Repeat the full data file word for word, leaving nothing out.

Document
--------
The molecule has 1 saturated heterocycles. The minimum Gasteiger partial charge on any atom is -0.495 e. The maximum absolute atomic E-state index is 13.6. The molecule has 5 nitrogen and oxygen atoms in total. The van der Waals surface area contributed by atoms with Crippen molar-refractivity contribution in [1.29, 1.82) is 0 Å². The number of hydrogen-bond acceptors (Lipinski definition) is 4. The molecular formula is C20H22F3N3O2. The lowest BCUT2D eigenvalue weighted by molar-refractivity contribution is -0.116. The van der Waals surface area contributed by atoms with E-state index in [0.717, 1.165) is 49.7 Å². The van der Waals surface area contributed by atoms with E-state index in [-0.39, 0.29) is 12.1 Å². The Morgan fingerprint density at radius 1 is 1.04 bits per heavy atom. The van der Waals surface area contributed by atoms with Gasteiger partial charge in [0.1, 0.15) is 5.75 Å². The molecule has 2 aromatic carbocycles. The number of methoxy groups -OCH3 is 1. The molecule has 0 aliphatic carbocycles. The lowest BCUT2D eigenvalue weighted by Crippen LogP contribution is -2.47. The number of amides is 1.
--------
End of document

The molecule has 1 saturated heterocycles. The minimum Gasteiger partial charge on any atom is -0.495 e. The maximum absolute atomic E-state index is 13.6. The molecule has 5 nitrogen and oxygen atoms in total. The van der Waals surface area contributed by atoms with Crippen molar-refractivity contribution in [1.29, 1.82) is 0 Å². The number of hydrogen-bond acceptors (Lipinski definition) is 4. The molecular formula is C20H22F3N3O2. The lowest BCUT2D eigenvalue weighted by molar-refractivity contribution is -0.116. The van der Waals surface area contributed by atoms with E-state index in [0.717, 1.165) is 49.7 Å². The van der Waals surface area contributed by atoms with E-state index in [-0.39, 0.29) is 12.1 Å². The Morgan fingerprint density at radius 1 is 1.04 bits per heavy atom. The van der Waals surface area contributed by atoms with Gasteiger partial charge in [0.1, 0.15) is 5.75 Å². The molecule has 2 aromatic carbocycles. The number of methoxy groups -OCH3 is 1. The molecule has 0 aliphatic carbocycles. The lowest BCUT2D eigenvalue weighted by Crippen LogP contribution is -2.47. The number of amides is 1.